The bottom line is that we want to provide Ontarians more flexibility to use their money in time of need, to use their money as they see fit. This is a compassionate bill. We are not coming out with a rigid approach. These changes come about after extensive consultations by the parliamentary assistants in 1998 and 1999. They reduce bureaucracy and they eliminate red tape, which is this government's forte, and we take pride in doing that.

I would suggest that we all do the honourable thing and support this much-needed bill for the sake of all Ontarians.

The Acting Speaker: Comments and questions? Oh, he's sharing; sorry. Member for Cambridge.

Mr Gerry Martiniuk (Cambridge): I proudly stand up on behalf of the riding of Cambridge. Actually, it really should now be called Cambridge-North Dumfries-South Kitchener. As a result of the last realignment, we have expanded the riding, as all ridings have expanded.

There's one thing I should mention. Some years ago, I set up a task force to apply for underserviced status. We have a shortage in Cambridge of family physicians, and when I set up that task force, I ended up going with other members of our community to various doctor fairs to attract doctors. Strangely enough, the people we talked to, 90% of them, knew of Cambridge, but they didn't know where it was. I'm going to take this opportunity to tell the viewing audience that Cambridge is located one hour west of Toronto on Highway 401. Perhaps the reason they didn't know where it was is because of a change some 30 years ago when the sleepy cities and towns of Galt, Preston and Hespeler became the city of Cambridge. As a result of regional government in 1973, if I recall, the metropolis of Cambridge was brought into being.

It is the home, as we know, of Canadian General-Tower, Toyota, and Babcock and Wilcox, plus there are a number of very auto-oriented industries. It is one of the fastest-growing communities in Canada and, I'm proud to say, has the lowest unemployment rate-shared with Regina-of 5.1%. It is a thriving community and a caring community.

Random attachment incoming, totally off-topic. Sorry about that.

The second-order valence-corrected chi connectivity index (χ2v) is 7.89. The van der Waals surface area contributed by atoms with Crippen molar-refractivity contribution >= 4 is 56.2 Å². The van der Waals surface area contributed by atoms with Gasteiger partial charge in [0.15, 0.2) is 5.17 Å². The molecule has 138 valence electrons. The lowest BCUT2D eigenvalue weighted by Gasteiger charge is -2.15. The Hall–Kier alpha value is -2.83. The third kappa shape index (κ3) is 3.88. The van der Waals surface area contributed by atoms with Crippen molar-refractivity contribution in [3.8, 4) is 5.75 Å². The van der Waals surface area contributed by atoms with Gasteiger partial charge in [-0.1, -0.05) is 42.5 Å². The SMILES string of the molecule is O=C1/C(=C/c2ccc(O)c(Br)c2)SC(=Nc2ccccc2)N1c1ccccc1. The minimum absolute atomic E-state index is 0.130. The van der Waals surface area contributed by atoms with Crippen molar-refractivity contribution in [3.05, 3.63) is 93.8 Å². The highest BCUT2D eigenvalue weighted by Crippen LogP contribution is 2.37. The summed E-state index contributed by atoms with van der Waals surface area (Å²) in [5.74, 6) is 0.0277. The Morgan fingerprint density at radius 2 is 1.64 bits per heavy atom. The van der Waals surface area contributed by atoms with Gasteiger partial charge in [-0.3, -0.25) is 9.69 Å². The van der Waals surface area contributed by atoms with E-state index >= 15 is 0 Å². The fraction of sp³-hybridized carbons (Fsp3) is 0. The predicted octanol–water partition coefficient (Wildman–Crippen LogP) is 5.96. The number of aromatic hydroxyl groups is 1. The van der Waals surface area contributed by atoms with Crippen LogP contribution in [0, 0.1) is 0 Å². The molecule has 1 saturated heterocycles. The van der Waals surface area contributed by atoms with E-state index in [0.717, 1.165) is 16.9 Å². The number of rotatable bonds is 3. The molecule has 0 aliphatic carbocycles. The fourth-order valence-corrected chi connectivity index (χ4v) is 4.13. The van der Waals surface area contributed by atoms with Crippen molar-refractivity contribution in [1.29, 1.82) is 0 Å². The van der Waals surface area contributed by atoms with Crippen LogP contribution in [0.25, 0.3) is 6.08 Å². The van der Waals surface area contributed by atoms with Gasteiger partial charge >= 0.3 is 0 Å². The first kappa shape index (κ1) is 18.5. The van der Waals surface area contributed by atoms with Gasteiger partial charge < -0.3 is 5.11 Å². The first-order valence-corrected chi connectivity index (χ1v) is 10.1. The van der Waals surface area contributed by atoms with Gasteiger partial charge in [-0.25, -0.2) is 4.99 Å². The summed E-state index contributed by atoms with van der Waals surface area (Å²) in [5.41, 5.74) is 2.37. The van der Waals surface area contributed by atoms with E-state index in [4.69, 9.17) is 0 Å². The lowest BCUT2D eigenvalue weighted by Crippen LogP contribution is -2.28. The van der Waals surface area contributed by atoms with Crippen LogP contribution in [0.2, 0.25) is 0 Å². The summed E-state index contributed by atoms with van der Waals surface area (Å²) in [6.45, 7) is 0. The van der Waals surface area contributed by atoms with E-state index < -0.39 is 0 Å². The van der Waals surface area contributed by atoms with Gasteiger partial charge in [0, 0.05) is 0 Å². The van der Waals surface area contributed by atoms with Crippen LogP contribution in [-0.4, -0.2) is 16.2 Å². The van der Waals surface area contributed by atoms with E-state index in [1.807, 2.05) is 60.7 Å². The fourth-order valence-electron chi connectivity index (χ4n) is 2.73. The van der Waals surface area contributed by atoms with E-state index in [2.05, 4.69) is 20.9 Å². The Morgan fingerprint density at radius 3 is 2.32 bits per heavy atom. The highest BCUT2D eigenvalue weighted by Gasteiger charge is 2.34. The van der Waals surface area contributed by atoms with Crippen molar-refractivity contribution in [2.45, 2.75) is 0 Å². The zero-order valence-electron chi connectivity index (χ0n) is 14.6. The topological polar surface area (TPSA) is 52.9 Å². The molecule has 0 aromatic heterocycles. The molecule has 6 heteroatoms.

I'm very pleased to stand up in support of this bill. I remember when I was first elected in 1995, constituents infrequently, and since that time a handful of individuals, would come into the office to discuss hardship, in each case where they did have a pension plan but unfortunately there was no means of accessing money in the hardship they were suffering.

I say I'm proud to support the bill because this bill in no way affects myself as an MPP. I was first elected in 1995, as the majority of members of this House were, and there's nothing in this bill that would affect our pensions, simply because in 1995 all our pensions were eliminated. We ran on that platform in the Common Sense Revolution. I agreed with it at that time. I think a pension encouraged people to use this House as a lifelong profession, and I personally do not believe that is a healthy situation. As a result of the elimination of our pensions, unlike the federal House, which still has a gold-plated pension, we therefore are not concerned with the mechanics of this bill if we were elected first in 1995.